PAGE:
SAN FRANCISCO -- Cybercriminals are becoming more sophisticated, more organized and more dangerous, according to security experts at this week's RSA show.
At the same time, federal funding for cybersecurity research is lagging, legislation aimed at toughening up the laws against cybercrime is stalled and cooperation between private and public sectors could be better.
That was the relatively grim picture painted by panelists discussing national cyber security readiness.
An estimated 250,000 computers are compromised every day by botherders, according to Robert Holleyman, president and CEO of the Business Software Alliance. The number of exploits is seven times higher than it was a year ago, and the cyber threat is "growing exponentially,'' he said.
"It's important to go after the criminals,'' said Holleyman, who pointed out that consumers are increasingly subject to organized attacks aimed at extracting financial resources. But he said legislation aimed at botherders is unlikely to pass this year.
U.S Rep. James Langevin (D-R.I.), chairman of the Homeland Security Subcommittee on Emerging Threats and Cybersecurity, said the issue of cybersecurity had been, until recently, "largely ignored by government.''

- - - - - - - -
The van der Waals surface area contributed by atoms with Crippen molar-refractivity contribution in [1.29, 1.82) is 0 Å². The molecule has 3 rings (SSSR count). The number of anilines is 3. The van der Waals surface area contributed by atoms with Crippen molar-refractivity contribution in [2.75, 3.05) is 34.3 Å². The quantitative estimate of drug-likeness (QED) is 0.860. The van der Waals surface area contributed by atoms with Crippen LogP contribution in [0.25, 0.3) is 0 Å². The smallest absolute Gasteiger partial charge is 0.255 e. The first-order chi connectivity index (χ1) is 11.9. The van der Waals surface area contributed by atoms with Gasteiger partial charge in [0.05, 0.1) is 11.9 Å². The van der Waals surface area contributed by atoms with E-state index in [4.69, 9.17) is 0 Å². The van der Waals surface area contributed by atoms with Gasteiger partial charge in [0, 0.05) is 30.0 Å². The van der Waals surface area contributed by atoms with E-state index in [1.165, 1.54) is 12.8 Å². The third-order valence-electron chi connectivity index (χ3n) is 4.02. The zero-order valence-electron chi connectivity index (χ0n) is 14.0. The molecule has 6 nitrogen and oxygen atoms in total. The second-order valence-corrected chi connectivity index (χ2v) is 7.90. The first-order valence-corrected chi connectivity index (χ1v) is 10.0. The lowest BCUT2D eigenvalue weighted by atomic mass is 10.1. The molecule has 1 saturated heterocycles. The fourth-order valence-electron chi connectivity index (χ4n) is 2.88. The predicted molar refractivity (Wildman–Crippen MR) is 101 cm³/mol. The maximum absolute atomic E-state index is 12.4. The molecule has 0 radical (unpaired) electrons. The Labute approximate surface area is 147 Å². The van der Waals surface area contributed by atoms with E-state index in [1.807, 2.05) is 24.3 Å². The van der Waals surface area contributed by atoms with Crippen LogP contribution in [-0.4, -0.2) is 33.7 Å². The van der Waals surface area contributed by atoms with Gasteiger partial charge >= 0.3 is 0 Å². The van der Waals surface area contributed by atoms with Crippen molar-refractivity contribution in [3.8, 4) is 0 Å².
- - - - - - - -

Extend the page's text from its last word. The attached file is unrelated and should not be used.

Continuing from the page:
Langevin agreed with Holleyman that meaningful legislation will probably not happen this year. "It's frustrating for all of us,'' he said.
He added that the two major priorities for the federal government are securing its own networks and securing the nation's critical infrastructure. "We have a lot of work to do'' on both counts, according to Langevin.
And he said he wasn't satisfied with the efforts of the nation's electric utilities to secure the power grid, which is often cited as an attractive target for cyber terrorists.
Greg Garcia, assistant secretary for cyber security and communications in the Department of Homeland Security, described the situation in Washington as a "mud wresting match'' between Democrats and Republicans. "We need a better collaborative environment,'' Garcia added.
He said the big task facing the Department of Homeland Security is "strengthening federal networks.'' He acknowledged that cyber crime is a global problem and said his department is working to "build out a network of protectors'' across the world.
Garcia pointed out that when cybercriminals took down Internet access for the entire country of Estonia, cybercrime teams from NATO and from the U. S. Department of Defense helped to get the network back up and "mitigate the damage.''
But when it comes to sharing resources and best practices between countries, there's plenty of room for improvement, according to panelists.
And Langevin agreed that "we're not spending enough on cyber R&D,'' a paltry $15 million this year. But he said that situation is beginning to improve.
Learn more about this topicCybercrime treaty gains more interest, momentum
04/01/08Insiders post threat for cybersecurity